I learned some powerful lessons while sitting on that rickety old chair pulled up to his table. First he showed a genuine attitude of thanksgiving and gratitude. It has been my observation that thankful people are not necessarily those with much goods, but they are big on the things of the heart.

Secondly, even though he was sad, he had not lost his hold on Jesus. With a heart of gratitude, a meal of potatoes and greens can become a royal feast. Thanksgiving is a product of the heart.

Ephesians 5:20 says we should give thanks always for ALL things. That makes some of us squirm. It is better understood in the NIV. God is not saying that we should thank God for EVIL or SIN. The NIV says: "Give thanks in all circumstances." In every situation, no matter how bad it is, we can have an attitude of praise and we can find something for which to be thankful. If we had to plan the end from the beginning, we would probably not choose any other way than God has chosen. for our life.

One day when we lived in North Carolina (we lived near Fletcher) a beggar came to our house. I don't know if you've ever had that experience. His appearance showed a plea of destitution. His hair was grey and bushy. He was pleasingly plump so you wonder, "should I give anything or not." So I quickly looked around, because you can't just tell someone who is at your door; you can't just refuse them. I found some peanuts which happened to be there and I handed him some peanuts which were quickly consumed. He was hungry. He ate as one who was famished. He stuffed so many nuts in his mouth I thought he would choke.

I looked around and found a nice apple. He had consumed two handfuls of nuts and I was about to hand him the apple when all of a sudden it happened. As I extended the apple to the beggar he swiftly grabbed my hand and sunk his sharp teeth into my thumb. Only by painful and physical force was I able to break his cannibalistic grip. As I broke loose blood began to run down my hand.

I had been bitten by this squirrel. He bit me! And then ran up a nearby tree just off our deck and laughed at me, and had my apple with him. Teach me to feed squirrels! He bit the hand that fed him. "Biting the hand that feeds you" is very bad. But we do it. How? There must be unnumbered thousands of ways that we show our ingratitude. Whenever we show ingratitude or hatred or greed to our benefactor, we bite his hand. Sometimes we do bite.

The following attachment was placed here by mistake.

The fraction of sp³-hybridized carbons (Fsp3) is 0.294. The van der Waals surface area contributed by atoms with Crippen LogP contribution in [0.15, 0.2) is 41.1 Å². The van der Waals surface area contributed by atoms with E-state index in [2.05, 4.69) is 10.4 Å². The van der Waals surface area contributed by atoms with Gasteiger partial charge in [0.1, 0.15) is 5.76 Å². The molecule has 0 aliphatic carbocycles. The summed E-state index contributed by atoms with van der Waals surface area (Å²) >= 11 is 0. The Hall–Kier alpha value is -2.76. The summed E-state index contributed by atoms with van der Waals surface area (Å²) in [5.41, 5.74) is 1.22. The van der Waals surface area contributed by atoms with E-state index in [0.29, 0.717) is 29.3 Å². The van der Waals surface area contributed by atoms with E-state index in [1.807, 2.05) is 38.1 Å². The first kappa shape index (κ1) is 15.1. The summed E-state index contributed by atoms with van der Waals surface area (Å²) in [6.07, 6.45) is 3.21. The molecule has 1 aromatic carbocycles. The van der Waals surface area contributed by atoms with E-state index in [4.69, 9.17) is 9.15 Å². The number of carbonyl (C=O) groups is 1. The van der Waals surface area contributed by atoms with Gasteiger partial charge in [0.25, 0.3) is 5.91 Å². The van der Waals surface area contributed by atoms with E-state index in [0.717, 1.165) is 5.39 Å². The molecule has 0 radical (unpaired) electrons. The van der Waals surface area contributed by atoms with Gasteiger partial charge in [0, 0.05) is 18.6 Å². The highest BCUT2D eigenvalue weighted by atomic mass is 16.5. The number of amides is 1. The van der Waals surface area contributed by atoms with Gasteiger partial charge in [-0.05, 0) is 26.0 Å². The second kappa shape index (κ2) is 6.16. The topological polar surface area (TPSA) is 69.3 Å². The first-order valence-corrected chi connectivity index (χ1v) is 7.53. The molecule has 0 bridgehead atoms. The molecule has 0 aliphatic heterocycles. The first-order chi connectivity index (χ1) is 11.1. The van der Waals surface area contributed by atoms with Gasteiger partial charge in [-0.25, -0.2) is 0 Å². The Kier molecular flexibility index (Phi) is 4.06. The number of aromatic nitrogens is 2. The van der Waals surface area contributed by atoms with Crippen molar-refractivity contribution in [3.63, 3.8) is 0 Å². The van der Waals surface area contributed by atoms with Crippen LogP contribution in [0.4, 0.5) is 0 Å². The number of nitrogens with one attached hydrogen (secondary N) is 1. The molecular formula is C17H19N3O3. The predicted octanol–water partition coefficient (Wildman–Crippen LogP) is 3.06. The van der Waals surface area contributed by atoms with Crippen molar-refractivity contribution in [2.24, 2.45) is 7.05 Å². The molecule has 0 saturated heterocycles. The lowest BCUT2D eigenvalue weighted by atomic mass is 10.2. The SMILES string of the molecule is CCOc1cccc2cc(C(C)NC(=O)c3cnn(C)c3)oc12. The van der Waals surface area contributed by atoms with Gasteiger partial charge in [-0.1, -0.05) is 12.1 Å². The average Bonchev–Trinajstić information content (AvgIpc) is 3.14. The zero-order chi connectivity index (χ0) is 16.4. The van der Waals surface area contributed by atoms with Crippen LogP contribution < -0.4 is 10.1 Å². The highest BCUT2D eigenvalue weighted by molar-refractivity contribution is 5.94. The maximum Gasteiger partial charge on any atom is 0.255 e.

The son or daughter who brings dishonor to their parents who have sacrificed for them is biting the hand that feeds them. The husband or wife who becomes unfaithful to the marriage is biting the hand that feeds. The prodigal who goes out to the drunken crowd and lives a high life is rebuffing and is turning his back on everything that his parents did to love him and he is biting the hand that feeds him.

But as painful as it is to have your hand bitten by one you are feeding, is it not much better to be the FEEDER instead of the BITER? "I praise God that I have fed, and I ask Him to forgive me for the times I have bitten.

I THESS. 5:18 NKJV----"In everything give thanks, for this is the will of God in Christ Jesus for you." The NIV says: "Give thanks in all circumstances." So we're not to give thanks for everything, perhaps, but in everything we can have a thankful attitude.

I believe that INGRATITUDE is the wrong attitude. This condition destroys many a person. They go through life asking for favors. Give Me...this! Give me that! But when the gift is received, then like the muddy swine at his trough, this sub-human becomes silent and unthankful. Such a person is all throat and belly, like a common sewer opening, which constantly waits there for the things of the world to pass into, and the whole time the only thing it gives back is a foul odor. Ingratitude is very bad.